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Home | Creator Talks Next Two Seasons Of AMERICAN HORROR STORY

Creator Talks Next Two Seasons Of AMERICAN HORROR STORY

With COVEN not even 24 hours expired the genres attention has already turned to not just next season but also the season after. EW chatted with show helmer Ryan Murphy who let loose with a few tidbits about what the future holds for the wildly popular FX series.

When asked about what next season may have in store Murphy replied:

“I don’t wanna say because we haven’t even started the deals, and I literally just locked this thing on Monday. I’m meeting with people too and the writers haven’t even started yet.” but then went on to say “It’s a combination of things. It’s a combination of two time periods, with the main one being the 1950s. I don’t know. We haven’t started writing it yet, so I don’t really know the tone. I like that we had a lot of comedy in this year, and I like the comic characters, so I think that will remain… Next year will be equally as challenging [as “Coven” was] because so much of it is period and bizarre and crazy and Gothic. My feeling is, if you loved this season, you’ll love next season. It has the same sort of comedic tone to it.”

We know that Jessica Lange will be returning and the rumor mill has both Kathy Bates and Angela Bassett being approached to return although there has been no official announcement confirmation of any of that.

We even learned a little bit about season five:

“It’s a radically different idea from the stuff we’ve been doing and it will take a lot of playing.” We’ll have to see where things go.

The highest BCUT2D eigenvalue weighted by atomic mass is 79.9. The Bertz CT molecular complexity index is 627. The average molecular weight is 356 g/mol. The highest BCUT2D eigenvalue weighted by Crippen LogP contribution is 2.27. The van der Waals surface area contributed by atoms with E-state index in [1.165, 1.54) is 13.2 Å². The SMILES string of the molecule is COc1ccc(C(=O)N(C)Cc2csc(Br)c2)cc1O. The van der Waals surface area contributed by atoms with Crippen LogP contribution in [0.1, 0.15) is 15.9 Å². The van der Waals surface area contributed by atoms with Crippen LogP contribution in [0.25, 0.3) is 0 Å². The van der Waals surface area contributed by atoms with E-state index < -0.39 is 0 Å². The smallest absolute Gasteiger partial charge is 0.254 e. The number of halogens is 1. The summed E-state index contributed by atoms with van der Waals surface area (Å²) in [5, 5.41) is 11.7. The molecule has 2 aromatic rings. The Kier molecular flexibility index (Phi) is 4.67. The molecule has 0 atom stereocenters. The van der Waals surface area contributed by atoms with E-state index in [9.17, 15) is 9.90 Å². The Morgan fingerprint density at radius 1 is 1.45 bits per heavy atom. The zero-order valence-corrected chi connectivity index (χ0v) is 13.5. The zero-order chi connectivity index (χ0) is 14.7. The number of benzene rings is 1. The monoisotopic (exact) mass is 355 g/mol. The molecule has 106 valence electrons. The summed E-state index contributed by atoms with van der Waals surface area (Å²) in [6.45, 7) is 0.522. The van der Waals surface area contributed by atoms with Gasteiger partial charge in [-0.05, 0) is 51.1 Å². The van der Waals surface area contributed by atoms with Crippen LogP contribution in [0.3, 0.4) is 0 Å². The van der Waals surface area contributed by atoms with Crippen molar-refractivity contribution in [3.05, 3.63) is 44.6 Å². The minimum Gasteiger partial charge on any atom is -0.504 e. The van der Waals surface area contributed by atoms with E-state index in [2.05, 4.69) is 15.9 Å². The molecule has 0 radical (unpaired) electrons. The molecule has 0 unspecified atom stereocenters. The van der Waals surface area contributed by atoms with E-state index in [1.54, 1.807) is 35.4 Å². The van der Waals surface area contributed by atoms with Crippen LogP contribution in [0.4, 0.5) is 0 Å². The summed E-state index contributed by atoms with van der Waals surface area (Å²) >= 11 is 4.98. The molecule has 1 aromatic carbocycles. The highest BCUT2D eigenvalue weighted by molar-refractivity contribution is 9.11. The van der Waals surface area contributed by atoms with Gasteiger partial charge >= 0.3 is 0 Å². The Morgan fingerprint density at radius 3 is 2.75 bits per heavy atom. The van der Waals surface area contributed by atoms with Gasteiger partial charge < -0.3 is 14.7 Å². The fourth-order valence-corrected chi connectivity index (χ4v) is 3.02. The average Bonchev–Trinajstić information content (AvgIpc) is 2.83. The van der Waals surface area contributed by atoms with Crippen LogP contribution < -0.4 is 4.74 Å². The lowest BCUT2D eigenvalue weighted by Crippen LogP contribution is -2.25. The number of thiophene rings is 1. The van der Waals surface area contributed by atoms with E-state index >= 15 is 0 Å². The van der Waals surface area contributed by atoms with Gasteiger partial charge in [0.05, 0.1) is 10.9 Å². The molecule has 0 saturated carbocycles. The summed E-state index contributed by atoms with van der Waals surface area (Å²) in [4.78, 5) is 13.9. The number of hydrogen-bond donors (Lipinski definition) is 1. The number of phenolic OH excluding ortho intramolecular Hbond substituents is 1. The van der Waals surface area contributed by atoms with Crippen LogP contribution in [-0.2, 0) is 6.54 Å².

One comment

  1. Season II (Asylum) had some brilliantly funny moments juxtapositioning the horror of the entire season. Each episode was a hold your breath, “My God” episode. Themes and underlying pathos weaved throughout the season.

    But, what made AHS in Asylum so effective was completely lacking in Coven. Coven lacked the​ simple but all effective​ basics of what makes horror, well, horror. There was no sense of “the uncanny,” that un-named something which brings to forefront our unease, hidden anxieties, and ​most ​human moments gone terribly ​​​awry. It is our teenage angst​ rising to meet us; the uncontrollable desire to flee though we are riveted in our ​place.

    All these aspects of horror in one shape or another were present in the first two seasons. And for whatever reason (lack of continuity of story, ​little to no emotional investment in the characters and shock for shock value only, misplaced in this season, was no shock at all)- turned what could have been a dynamic season of first rate fright, into no more than spun-sugar, and cardboard witch cut-outs. It was a shame really, for this season past (III) had the promise of a first rate horror endeavor which included the element of terror by the very subject matter itself – women/witches (terror is a female embodiment of the male imbued horror).

    ​So this is one viewer who was disappointed in reading Ryan Murphy’s synoptic implications for season IV. I hope to find out this fall of 2014 that the creative force behind American Horror Story returns to the darker side of what lies within, and takes us, his viewers, to places we’d rather not go but are drawn to all the same.


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